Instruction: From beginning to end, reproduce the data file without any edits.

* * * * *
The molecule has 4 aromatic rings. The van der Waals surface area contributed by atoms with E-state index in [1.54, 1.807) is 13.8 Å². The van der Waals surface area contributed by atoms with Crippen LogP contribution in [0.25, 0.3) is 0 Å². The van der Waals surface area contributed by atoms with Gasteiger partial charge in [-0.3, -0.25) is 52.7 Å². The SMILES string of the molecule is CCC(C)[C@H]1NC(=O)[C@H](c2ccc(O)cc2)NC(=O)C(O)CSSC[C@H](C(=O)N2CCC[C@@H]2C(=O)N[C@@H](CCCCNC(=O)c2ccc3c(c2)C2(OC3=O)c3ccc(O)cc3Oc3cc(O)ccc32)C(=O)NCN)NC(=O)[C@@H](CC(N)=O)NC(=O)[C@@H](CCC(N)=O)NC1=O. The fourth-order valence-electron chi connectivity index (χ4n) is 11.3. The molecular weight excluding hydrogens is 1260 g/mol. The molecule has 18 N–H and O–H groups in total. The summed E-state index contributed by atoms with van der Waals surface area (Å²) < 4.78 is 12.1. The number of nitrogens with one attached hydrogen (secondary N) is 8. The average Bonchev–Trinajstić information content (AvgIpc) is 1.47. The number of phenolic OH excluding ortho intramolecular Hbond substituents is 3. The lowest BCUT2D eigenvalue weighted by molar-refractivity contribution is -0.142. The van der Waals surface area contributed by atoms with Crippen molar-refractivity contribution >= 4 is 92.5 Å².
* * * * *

The molecule has 4 aromatic rings. The van der Waals surface area contributed by atoms with E-state index in [1.54, 1.807) is 13.8 Å². The van der Waals surface area contributed by atoms with Crippen LogP contribution in [0.25, 0.3) is 0 Å². The van der Waals surface area contributed by atoms with Gasteiger partial charge in [-0.3, -0.25) is 52.7 Å². The SMILES string of the molecule is CCC(C)[C@H]1NC(=O)[C@H](c2ccc(O)cc2)NC(=O)C(O)CSSC[C@H](C(=O)N2CCC[C@@H]2C(=O)N[C@@H](CCCCNC(=O)c2ccc3c(c2)C2(OC3=O)c3ccc(O)cc3Oc3cc(O)ccc32)C(=O)NCN)NC(=O)[C@@H](CC(N)=O)NC(=O)[C@@H](CCC(N)=O)NC1=O. The fourth-order valence-electron chi connectivity index (χ4n) is 11.3. The molecular weight excluding hydrogens is 1260 g/mol. The molecule has 18 N–H and O–H groups in total. The summed E-state index contributed by atoms with van der Waals surface area (Å²) < 4.78 is 12.1. The number of nitrogens with one attached hydrogen (secondary N) is 8. The average Bonchev–Trinajstić information content (AvgIpc) is 1.47. The number of phenolic OH excluding ortho intramolecular Hbond substituents is 3. The lowest BCUT2D eigenvalue weighted by molar-refractivity contribution is -0.142. The van der Waals surface area contributed by atoms with Crippen molar-refractivity contribution >= 4 is 92.5 Å².